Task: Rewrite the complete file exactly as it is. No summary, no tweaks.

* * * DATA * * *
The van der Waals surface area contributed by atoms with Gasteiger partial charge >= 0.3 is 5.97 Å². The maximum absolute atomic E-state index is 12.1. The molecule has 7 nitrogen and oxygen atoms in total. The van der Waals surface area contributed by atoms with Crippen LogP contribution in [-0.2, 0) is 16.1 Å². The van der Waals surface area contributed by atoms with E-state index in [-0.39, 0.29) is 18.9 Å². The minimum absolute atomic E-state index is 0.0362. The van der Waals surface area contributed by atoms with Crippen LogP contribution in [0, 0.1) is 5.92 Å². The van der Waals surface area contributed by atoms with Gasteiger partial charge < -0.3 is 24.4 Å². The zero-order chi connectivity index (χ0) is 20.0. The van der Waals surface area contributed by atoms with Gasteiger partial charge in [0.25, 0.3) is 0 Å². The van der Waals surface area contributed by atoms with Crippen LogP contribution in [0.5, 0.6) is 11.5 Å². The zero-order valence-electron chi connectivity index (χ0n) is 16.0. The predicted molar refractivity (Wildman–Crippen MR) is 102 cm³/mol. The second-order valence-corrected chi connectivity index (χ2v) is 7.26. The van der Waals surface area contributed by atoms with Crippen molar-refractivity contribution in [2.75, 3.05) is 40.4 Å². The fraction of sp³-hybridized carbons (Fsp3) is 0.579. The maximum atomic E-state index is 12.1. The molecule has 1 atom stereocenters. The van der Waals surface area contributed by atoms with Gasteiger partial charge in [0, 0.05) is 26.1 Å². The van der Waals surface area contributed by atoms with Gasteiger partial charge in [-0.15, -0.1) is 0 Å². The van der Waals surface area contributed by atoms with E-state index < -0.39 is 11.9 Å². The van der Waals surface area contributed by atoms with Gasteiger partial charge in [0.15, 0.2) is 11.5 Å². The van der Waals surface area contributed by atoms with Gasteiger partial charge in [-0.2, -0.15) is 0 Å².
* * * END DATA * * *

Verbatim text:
The van der Waals surface area contributed by atoms with Gasteiger partial charge >= 0.3 is 5.97 Å². The maximum absolute atomic E-state index is 12.1. The molecule has 7 nitrogen and oxygen atoms in total. The van der Waals surface area contributed by atoms with Crippen LogP contribution in [-0.2, 0) is 16.1 Å². The van der Waals surface area contributed by atoms with E-state index in [-0.39, 0.29) is 18.9 Å². The minimum absolute atomic E-state index is 0.0362. The van der Waals surface area contributed by atoms with Crippen LogP contribution in [0, 0.1) is 5.92 Å². The van der Waals surface area contributed by atoms with Gasteiger partial charge < -0.3 is 24.4 Å². The zero-order chi connectivity index (χ0) is 20.0. The van der Waals surface area contributed by atoms with Gasteiger partial charge in [0.25, 0.3) is 0 Å². The van der Waals surface area contributed by atoms with Crippen LogP contribution in [0.5, 0.6) is 11.5 Å². The zero-order valence-electron chi connectivity index (χ0n) is 16.0. The predicted molar refractivity (Wildman–Crippen MR) is 102 cm³/mol. The second-order valence-corrected chi connectivity index (χ2v) is 7.26. The van der Waals surface area contributed by atoms with Crippen molar-refractivity contribution in [2.75, 3.05) is 40.4 Å². The fraction of sp³-hybridized carbons (Fsp3) is 0.579. The maximum atomic E-state index is 12.1. The molecule has 1 atom stereocenters. The van der Waals surface area contributed by atoms with Gasteiger partial charge in [0, 0.05) is 26.1 Å². The van der Waals surface area contributed by atoms with Gasteiger partial charge in [-0.15, -0.1) is 0 Å². The van der Waals surface area contributed by atoms with E-state index < -0.39 is 11.9 Å². The van der Waals surface area contributed by atoms with Gasteiger partial charge in [0.15, 0.2) is 11.5 Å². The van der Waals surface area contributed by atoms with Gasteiger partial charge in [-0.2, -0.15) is 0 Å².